Danny Boyle’s tribute to the NHS at the Olympic opening ceremony in 2012 didn’t feature doctors with filing cabinets or nurses with laptop computers.
That’s understandable — at the time the data-driven healthcare boom was only just beginning.
But today, there is growing interest in the data about the 55m patients for whom the NHS cares. These “cradle to grave” datasets are expected to play a key role in the discovery of new treatments and technological solutions to the growing demands placed upon our healthcare system.
Data, too, will be crucial to the success of the government’s life sciences industrial strategy. It has the potential not only to save lives, but to boost the UK’s economy. EY estimates that benefits worth £9.6bn per year could be unlocked from the use of patient data in years to come. The question, then, is how to unleash the benefits, both economic and medical, from the UK’s unique health datasets.
Many of the data-driven insights and innovations that frontline professionals are optimistic about are likely to be produced in partnership with the private sector. Companies will take on costs and risk in developing new treatments, apps and diagnostic tools, working with medical professionals.
But before they can do that, the government needs to invest in cleaning up, linking and expertly annotating healthcare records if they are to serve as fuel for the machine learning age.
The UK could learn from countries which are already powering ahead in the data-driven healthcare revolution.
China, for example, has invested in huge regional data centres where data about its citizens, such as medical records and insurance claims, is being aggregated to grow the amount and type of healthcare information available to researchers, with the aim of amassing records about a staggering 1.4bn people.
Both China and India have supported the development of an essential part of the data “manufacturing” process: cleaning, labelling and curating data in “data factories”.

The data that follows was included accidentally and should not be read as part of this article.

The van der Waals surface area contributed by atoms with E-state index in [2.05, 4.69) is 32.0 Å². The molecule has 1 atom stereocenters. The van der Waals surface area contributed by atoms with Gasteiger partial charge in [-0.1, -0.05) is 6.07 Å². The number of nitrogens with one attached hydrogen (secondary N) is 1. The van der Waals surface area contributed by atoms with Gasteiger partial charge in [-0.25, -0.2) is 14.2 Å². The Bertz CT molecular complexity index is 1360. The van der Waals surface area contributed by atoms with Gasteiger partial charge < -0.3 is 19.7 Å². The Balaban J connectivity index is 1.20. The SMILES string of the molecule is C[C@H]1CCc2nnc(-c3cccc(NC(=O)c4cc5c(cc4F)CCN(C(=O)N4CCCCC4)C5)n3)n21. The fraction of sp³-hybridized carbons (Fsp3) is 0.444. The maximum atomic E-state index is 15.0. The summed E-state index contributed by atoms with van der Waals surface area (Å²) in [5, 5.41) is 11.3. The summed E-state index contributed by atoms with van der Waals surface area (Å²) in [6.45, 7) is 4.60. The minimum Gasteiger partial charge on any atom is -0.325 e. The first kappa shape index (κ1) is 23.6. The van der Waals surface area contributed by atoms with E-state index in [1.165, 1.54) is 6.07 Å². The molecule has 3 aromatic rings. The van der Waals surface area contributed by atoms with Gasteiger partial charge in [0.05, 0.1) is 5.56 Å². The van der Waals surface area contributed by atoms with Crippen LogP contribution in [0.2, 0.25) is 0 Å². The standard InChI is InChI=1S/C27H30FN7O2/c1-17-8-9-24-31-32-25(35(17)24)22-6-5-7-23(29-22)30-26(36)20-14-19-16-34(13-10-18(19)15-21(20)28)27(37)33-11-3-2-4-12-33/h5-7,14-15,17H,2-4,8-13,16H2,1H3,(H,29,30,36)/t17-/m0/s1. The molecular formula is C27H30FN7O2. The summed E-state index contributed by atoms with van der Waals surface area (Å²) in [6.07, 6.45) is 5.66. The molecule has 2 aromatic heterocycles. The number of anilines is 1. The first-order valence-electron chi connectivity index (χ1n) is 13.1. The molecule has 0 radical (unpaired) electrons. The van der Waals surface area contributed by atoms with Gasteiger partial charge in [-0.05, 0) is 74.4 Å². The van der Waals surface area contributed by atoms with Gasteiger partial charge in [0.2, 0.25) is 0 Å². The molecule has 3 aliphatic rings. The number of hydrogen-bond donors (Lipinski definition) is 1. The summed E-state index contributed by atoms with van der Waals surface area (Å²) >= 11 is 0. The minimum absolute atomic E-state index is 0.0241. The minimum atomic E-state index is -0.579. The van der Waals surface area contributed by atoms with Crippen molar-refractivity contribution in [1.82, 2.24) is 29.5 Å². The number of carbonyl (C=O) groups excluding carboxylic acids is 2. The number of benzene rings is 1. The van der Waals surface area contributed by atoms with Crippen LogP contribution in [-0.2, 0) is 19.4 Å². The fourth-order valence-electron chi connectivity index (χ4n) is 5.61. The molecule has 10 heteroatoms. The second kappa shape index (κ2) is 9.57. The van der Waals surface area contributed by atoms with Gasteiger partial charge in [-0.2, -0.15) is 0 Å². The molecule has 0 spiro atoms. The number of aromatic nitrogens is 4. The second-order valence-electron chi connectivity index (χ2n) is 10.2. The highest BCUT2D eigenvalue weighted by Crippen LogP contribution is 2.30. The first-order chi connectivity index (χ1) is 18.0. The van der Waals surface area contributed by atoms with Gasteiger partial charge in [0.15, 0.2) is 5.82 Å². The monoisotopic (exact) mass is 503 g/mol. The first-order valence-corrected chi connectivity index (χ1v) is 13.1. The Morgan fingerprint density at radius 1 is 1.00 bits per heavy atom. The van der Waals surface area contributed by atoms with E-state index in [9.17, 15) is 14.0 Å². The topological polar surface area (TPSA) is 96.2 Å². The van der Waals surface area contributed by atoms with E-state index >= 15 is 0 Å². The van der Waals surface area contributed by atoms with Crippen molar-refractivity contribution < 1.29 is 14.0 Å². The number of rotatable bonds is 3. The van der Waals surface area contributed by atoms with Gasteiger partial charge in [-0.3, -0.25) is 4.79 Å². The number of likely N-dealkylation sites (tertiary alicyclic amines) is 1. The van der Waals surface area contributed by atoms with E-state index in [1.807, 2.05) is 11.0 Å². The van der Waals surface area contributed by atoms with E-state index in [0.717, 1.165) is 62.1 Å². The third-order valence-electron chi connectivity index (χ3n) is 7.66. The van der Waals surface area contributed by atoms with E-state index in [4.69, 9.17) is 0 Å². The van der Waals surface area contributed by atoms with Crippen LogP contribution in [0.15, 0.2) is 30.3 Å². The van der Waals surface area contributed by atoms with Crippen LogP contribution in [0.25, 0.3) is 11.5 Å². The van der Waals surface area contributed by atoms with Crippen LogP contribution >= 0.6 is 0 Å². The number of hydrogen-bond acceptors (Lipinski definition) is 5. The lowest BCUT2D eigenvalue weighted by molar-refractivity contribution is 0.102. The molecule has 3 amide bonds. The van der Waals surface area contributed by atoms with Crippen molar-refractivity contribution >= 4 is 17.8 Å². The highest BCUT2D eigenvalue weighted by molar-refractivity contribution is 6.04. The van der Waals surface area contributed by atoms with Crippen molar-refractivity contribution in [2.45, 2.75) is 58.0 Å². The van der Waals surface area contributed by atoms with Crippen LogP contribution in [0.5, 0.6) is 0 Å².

Data labelling businesses like Megvii in China already employ upwards of 300,000 people, while iMerit near Kolkata has developed a specialist workforce in labelling.
Despite landmark investments here in the field of health data (for example, Genomics England and the UK Biobank), the UK has some catching up to do in realising the potential of this opportunity. With this government’s message that it is committed to enabling cutting-edge technological research, the upcoming Budget is an opportunity to make further headway.
Data protection and patient trust are important considerations, but if we get this right, it could be a game-changer. For those more likely to experience an illness such as dementia, data-driven diagnostics could enable early identification which would in turn improve drug efficacy, boosting longevity and quality of life.
For healthcare professionals, harnessing the potential of big data and machine learning is expected to herald an age of personalised medicine where treatments can be tailored to individuals, because one size does not fit all.
For tech and pharmaceutical enterprises, AI-driven drug discovery will reduce the time it takes to develop new, more effective medicines, while virtual healthcare coaches will help us tackle everything from mental ill-health to obesity.
And for the government, this could lead to the holy grail: an ability to predict and prevent debilitating and costly illness, especially in deprived communities where inequalities in health and wealth are inextricably linked. Bring on the health revolution.
Annemarie Naylor and Eleanora Harwich from the think tank Reform are co-authors of the new report Manufacturing the future: Could healthcare data help rebalance the UK’s economy?
Main image credit: Getty